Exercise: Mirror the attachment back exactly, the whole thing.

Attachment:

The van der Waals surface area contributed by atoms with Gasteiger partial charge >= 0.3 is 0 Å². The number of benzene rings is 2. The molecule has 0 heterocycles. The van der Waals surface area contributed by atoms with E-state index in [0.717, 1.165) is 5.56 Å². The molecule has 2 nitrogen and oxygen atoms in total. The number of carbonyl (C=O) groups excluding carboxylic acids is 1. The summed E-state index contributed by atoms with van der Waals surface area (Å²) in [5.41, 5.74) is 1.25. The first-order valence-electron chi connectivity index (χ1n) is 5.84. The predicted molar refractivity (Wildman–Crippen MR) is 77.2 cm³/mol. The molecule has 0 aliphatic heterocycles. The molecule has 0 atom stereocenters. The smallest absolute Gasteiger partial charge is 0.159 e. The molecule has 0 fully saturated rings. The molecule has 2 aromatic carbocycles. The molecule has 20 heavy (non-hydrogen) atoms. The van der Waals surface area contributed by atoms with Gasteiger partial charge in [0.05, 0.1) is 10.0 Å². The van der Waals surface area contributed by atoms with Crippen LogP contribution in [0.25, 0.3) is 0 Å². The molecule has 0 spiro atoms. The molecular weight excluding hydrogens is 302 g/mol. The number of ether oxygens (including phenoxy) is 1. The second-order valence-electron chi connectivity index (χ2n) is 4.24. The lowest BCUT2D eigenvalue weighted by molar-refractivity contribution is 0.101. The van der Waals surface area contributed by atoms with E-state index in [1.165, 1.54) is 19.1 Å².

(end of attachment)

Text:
The van der Waals surface area contributed by atoms with Gasteiger partial charge >= 0.3 is 0 Å². The number of benzene rings is 2. The molecule has 0 heterocycles. The van der Waals surface area contributed by atoms with E-state index in [0.717, 1.165) is 5.56 Å². The molecule has 2 nitrogen and oxygen atoms in total. The number of carbonyl (C=O) groups excluding carboxylic acids is 1. The summed E-state index contributed by atoms with van der Waals surface area (Å²) in [5.41, 5.74) is 1.25. The first-order valence-electron chi connectivity index (χ1n) is 5.84. The predicted molar refractivity (Wildman–Crippen MR) is 77.2 cm³/mol. The molecule has 0 aliphatic heterocycles. The molecule has 0 atom stereocenters. The smallest absolute Gasteiger partial charge is 0.159 e. The molecule has 0 fully saturated rings. The molecule has 2 aromatic carbocycles. The molecule has 20 heavy (non-hydrogen) atoms. The van der Waals surface area contributed by atoms with Gasteiger partial charge in [0.05, 0.1) is 10.0 Å². The van der Waals surface area contributed by atoms with Crippen LogP contribution in [0.25, 0.3) is 0 Å². The molecule has 0 spiro atoms. The molecular weight excluding hydrogens is 302 g/mol. The number of ether oxygens (including phenoxy) is 1. The second-order valence-electron chi connectivity index (χ2n) is 4.24. The lowest BCUT2D eigenvalue weighted by molar-refractivity contribution is 0.101. The van der Waals surface area contributed by atoms with E-state index in [1.165, 1.54) is 19.1 Å².